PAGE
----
The environmental groups ask why the route cannot instead direct traffic over the new Section E of the Grand Parkway (99), or along 362, and the planners insist that there is a need to provide a new route, and not displace those who already use those previously existing routes.  Also, it would slow down the traffic moving northward from Brazoria County to have to shift over to these other roads, and just extending 36 from Waller County upwards would keep this traffic flow efficient.  Some in opposition to this route suspect that the real motive is to develop infrastructure to later build houses and strip malls along this route to support the tax base.

The engineers charged with planning this route also stress that the route would be built using Low-Impact Development (LID) techniques, such as creating a large number of smaller, cascading wet ponds to better slow down rain water and create a more natural green space, paving the roads with porous asphalt to slow rain water’s progress, as well as filter out its pollutants, and planting native fauna along the thoroughfare.  They could plan to  divert animal traffic by thick hedges and tunnels that run under the roadway for animals like deer to cross.  Utilizing the National Environmental Policy Act (NEPA) process – the seven-step process that’s required to build a public highway like 36A – the coalition wants to include environmental advocacy groups early on, so they have taken the interests of the Sierra Club and Katy Prairie Conservancy into account at a much earlier stage than what is typical.

The funding for this project is not yet complete.  The Prairie Parkway Advocacy Group is advocating for the project and trying to get people organized to press for funding.  They maintain that they are recognizing not just current needs, but future needs as well, placing their sights ten years or more into the future.  By 2050, the Greater West Houston area (Harris-Ft Bend-Waller Counties) is projected to have over one million new residents, and transportation in and out of these areas will be imperative for quality of life.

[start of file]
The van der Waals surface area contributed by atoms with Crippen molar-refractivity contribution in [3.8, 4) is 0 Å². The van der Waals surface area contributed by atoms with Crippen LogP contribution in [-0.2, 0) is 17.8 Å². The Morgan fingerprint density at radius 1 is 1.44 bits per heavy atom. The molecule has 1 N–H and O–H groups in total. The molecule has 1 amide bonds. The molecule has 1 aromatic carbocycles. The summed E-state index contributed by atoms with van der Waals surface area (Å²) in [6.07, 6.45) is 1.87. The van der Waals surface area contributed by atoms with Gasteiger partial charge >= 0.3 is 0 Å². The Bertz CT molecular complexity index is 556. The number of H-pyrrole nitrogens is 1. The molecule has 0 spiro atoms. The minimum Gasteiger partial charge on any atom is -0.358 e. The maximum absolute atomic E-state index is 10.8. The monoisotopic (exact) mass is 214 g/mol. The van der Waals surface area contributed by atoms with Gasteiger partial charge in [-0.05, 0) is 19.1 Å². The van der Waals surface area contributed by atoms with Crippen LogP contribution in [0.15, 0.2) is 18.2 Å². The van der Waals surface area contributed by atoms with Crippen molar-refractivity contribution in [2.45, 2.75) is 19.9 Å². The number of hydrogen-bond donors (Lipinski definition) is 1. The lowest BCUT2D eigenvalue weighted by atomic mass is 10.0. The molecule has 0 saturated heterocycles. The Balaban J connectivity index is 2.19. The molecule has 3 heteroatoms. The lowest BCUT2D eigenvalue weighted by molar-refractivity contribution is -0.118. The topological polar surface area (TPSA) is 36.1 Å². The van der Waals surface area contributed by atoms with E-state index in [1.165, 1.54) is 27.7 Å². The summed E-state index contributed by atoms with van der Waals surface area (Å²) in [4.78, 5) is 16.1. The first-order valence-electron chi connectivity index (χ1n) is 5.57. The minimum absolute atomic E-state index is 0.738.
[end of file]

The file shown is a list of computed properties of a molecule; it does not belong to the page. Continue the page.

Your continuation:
The question is how to maintain the balance between the needs of the people and the needs of nature.  If there is a formula for this, we might have forgotten it.  Last week, birding reports from the suggested route counted a thousand snow geese and over three hundred cranes.  Ducks, hawks, bald eagles, caracara, long-billed curlews and short eared owls all call this area home.   Biologists suggested that 50,000 acres were needed to maintain habitat for the native wildlife, so the 19,000 acres obtained by KPC is less than half of this recommendation.  How much will be lost to these transportation needs is not known right now.

I haven’t seen a source yet that indicates when the next open forum conversation will happen about this proposed route, or what are the next steps that will be taken.  I will be watching, though, and will let readers know if there is an opportunity to share our opinions on the matter.  Meanwhile, I propose we continue to develop those opinions, whether or not we have opportunity to share them.  I, for one, don’t want to lose this vital wildlife resource we have practically in our own backyard.

Brazos Bend, Again

Sunday afternoon was drizzly and a bit cold, but here we were, in the truck headed south to Brazos Bend State Park anyway.  We were on a mission to retrieve J’s lost binoculars lens cover, and he agreed to indulge my desire to get a few caches and look for a few birds.

We settled on the Old and New Horseshoe Lake part, because that was a trail in which we could accomplish both missions.  Last time we were here, we were not near the water, so I wanted to see what the water birds were doing.